Allegations of money exchanging hands between the president and the man who toppled him in 1985, General Ibrahim Babangida, are in the book titled “Muhammadu Buhari: The Challenges of Leadership in Nigeria.”
According to accounts on page 35 of the book, after General Buhari was released from detention in 1988, IBB sent him “a bag of money” which he (Buhari) “distributed to the poor.”
“Buhari had married Safinatu Yusuf in 1971, and they had five children, a son and four daughters. In the end, Buhari and Safinatu would be divorced in 1988. He would marry Aisha Halilu in 1989, after his release from detention. They would also have five children.
“After the death of his mother in December 1988, Buhari was released and travelled to Daura for the mourning. When he arrived in Daura, he found his farm much as he had left it. His senior brother (the father of Mamman Daura), along with the Barden Daura, had managed the cattle, sheep, and horses in his absence, although a number of cattle had been sold off to pay for feed during the drought.
“Buhari was still in debt to the bank for building his home. Yet now he had no income. At that time there was no program to provide retirement funds for former heads of state. Babangida agreed to a policy to pay Buhari his military pension, a modest 1,643 naira per month for ten years.
“Babangida had originally sent Buhari “a bag of money,” but Buhari refused it and had it distributed to the poor. Buhari had negotiated his pension funds with Air Vice Marshal (rtd) Hamza Abdullahi, a military governor of Kano, who acted on behalf of Babangida,” the biographer wrote.
The book also contained details of how Buhari was arrested by two soldiers in his bedroom in consummation of the August 27, 1985 coup.
“By late spring of 1985, the number of “big men” going to jail had increased. The tribunals were open and transparent. Buhari was insistent that the courts do their duty without fear or favor. Two-thirds of those arrested and charged came from the north, that is, from the NPN base.
“As noted above, by the summer of 1985, splits were beginning to appear within the top military circle. Babangida had been part of every coup in Nigeria since 1967 and began to consider his options. He was very close to General Aliyu Gusau, who was in charge of security. As the summer unfolded, Buhari became aware that Gusau was trading in import licenses on the side. Gusau was retired by Buhari, a move that apparently upset Babangida.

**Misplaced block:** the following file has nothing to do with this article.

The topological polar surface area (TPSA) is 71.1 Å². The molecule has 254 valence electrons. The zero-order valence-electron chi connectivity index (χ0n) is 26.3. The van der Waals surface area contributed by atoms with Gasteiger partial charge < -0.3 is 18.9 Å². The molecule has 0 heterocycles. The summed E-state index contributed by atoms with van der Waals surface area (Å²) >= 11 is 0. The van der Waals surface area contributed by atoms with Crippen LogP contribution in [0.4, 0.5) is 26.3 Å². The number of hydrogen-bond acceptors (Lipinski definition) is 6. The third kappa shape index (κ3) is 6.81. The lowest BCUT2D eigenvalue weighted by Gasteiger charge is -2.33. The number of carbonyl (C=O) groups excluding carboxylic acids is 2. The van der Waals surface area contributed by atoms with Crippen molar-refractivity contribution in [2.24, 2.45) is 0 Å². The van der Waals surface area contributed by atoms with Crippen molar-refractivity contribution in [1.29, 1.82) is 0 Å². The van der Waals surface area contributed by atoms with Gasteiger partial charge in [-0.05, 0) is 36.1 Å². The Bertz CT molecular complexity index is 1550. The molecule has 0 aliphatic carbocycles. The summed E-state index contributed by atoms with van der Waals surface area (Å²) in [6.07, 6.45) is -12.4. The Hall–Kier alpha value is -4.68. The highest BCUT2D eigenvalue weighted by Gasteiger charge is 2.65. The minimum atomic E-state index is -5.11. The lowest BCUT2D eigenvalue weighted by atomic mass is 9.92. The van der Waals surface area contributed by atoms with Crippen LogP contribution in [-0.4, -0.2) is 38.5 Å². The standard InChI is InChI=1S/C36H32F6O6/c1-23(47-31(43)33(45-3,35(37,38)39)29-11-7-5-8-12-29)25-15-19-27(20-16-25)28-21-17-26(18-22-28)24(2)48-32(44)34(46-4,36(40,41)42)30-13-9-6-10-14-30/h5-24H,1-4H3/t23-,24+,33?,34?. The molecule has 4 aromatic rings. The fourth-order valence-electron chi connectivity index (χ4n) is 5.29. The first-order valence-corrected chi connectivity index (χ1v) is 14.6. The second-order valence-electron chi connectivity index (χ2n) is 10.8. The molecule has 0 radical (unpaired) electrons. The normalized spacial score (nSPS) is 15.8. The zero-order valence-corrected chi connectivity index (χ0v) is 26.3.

“Buhari confronted Babangida and asked what he would have done in the matter of Gusau’s retirement. Babangida agreed that Gusau had to have been retired. A few days later, however, there was a knock on Buhari’s bedroom door. He opened the door and was met by two soldiers, who told him, “General Buhari, sir, you are under arrest.” Buhari would spend the next three years in detention in Benin. But at least he was alive.
“The question has arisen subsequently as to whether Buhari knew about the countercoup in advance. Given his “appreciation” of complex situation, it is argued by some, how could he not have known?
Life in Detention
“Buhari was housed in a well-guarded small bungalow in Benin City. He was not harassed by soldiers or cut off from all communication. He was given a small television set that could pick up one or two channels, plus daily newspapers and he was provided three meals a day. He was allowed visitors, but only on the specific authorization of Babangida In most cases, his visitors were members of his family, although because they lived in the north of the country, and Benin was in Edo State in the south, travel was a problem.
“Buhari’s daily routine was much the same every day. He would get up around 5a.m. for Muslim prayers, and then go back to bed; get up again around 8 or 9a.m. and have breakfast; read; have lunch; rest; exercise; pray; eat dinner; read; and sleep. The only exercise he could get was to jog around outside the house.
“He read not only newspapers, but also novels, history books and the Qur’an. His chief uncertainty in detention was when he would be released. If Babangida had wanted to kill him, he realized, he would be dead by now. Hence, he had to endure not so much anxiety as a continual sense of boredom.
“He was used to a Spartan lifestyle and so he did not miss material comforts But he did miss his family, and he felt acutely the loss of his freedom. He had absolutely no intention of ever re-entering Nigerian political life.
“In the end, after more than three years in detention, it was the death of Buhari’s mother in December 1988 that led to his release. News of her death generated public pressure on Babangida to let Buhari return to Daura. Babangida acceded to the pressure, allowing Buhari to go back to Daura, where he would have to start his new life as a retired major general,” the author wrote.